"Sometimes you look up at a mountain and think, 'I can't!' ...And then you climb it anyway."

--Alison Levine

About

Alison Levine is a polar explorer and mountaineer who is no stranger to extreme environments. She has survived sub-zero temperatures, hurricane force winds, sudden avalanches….and a career on Wall Street. She is one of the most in-demand keynote speakers, delivering resounding leadership messages that transcend her extreme climbing expeditions and remain relevant in today’s fast-paced business environments. She is able to draw relevant, authentic parallels between mountaineering and business because she has experienced both first hand—on multiple mountains, in multiple organizations, and in multiple industries.

Leadership Philosophy

Leadership is everyone’s responsibility – it is not solely the responsibility of the C-level executives or the management team within an organization. It is not just the job of coaches or team owners. Everyone in an organization is responsible for helping to move forward with the mission, but in addition, every single employee/teammate/person must realize it is also their responsibility to look out for the people on either side of them and help them move in the right direction as well.

Jim Axelrod interviews Alison for 60 Minutes Sports

I am overwhelmed and awestruck. Truly Phenomenal.

—— Sean Elliot, ESPN

Alison's Bio

Alison Levine is a history-making polar explorer and mountaineer. She served as team captain of the first American Women’s Everest Expedition, climbed the highest peak on each continent and skied to both the North and South Poles—a feat known as the Adventure Grand Slam, which fewer than forty people in the world have achieved. In January 2008, she made history as the first American to complete a 600-mile traverse from west Antarctica to the South Pole following the route of legendary explorer Reinhold Messner. Levine completed this arduous journey on skis while hauling 150 pounds of her gear and supplies in a sled harnessed to her waist. She made history again in 2016 when she completed two first ascents: Hall Peak in Antarctica and Khang Karpo in Nepal. Her success in extreme environments is noteworthy given she has had three heart surgeries and suffers from Raynaud’s disease, which causes the arteries that feed her fingers and toes to collapse in cold weather—leaving her at extreme risk for frostbite.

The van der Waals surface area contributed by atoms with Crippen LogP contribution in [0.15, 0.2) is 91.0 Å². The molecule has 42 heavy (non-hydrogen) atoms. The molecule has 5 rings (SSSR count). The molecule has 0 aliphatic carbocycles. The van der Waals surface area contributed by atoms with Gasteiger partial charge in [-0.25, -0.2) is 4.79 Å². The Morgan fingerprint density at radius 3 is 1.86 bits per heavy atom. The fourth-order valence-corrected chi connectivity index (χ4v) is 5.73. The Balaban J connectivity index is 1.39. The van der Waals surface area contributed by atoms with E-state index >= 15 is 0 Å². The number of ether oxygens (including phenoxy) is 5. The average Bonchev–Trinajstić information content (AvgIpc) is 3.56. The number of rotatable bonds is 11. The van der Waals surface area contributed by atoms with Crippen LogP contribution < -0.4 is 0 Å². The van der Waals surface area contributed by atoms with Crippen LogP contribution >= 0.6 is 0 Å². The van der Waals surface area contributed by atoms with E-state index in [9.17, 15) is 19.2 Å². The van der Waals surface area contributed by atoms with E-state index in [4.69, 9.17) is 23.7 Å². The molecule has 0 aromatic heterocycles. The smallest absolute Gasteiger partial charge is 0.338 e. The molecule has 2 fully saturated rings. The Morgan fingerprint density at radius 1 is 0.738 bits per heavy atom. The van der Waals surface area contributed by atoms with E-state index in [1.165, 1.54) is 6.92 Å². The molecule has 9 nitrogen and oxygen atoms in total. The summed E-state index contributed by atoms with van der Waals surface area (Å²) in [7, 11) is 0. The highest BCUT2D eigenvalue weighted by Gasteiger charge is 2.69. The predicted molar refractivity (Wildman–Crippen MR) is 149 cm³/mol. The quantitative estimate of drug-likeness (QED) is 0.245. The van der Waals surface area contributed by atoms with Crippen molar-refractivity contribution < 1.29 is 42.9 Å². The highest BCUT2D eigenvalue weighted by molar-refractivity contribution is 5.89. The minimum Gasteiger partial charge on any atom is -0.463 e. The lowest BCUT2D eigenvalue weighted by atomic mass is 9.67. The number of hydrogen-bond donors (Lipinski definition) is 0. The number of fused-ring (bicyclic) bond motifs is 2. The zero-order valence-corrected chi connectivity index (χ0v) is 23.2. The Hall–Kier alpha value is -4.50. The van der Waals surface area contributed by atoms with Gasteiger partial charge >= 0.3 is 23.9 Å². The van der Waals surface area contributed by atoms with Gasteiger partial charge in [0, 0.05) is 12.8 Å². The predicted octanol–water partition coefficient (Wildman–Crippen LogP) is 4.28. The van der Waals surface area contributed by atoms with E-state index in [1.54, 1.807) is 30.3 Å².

In addition to having tackled some of the most challenging environments in the outdoors, Levine also spent time climbing the corporate ladder. She worked in the pharmaceutical and medical device industry, earned an MBA from Duke University, and spent three years working for Goldman Sachs. She left Goldman in 2003 to serve as deputy finance director for Arnold Schwarzenegger in his successful bid to become Governor of California.

Levine spent four years as an adjunct professor at the United States Military Academy at West Point in the Department of Behavioral Sciences & Leadership and is a board and faculty member at the Thayer Leader Development Group at West Point. She was a contributing author to the book Leadership in Dangerous Situations: A Handbook for the Armed Forces, Emergency Services and First Responders (Naval Institute Press). She also serves as a Senior Fellow at the Coach K Center on Leadership & Ethics at Duke University.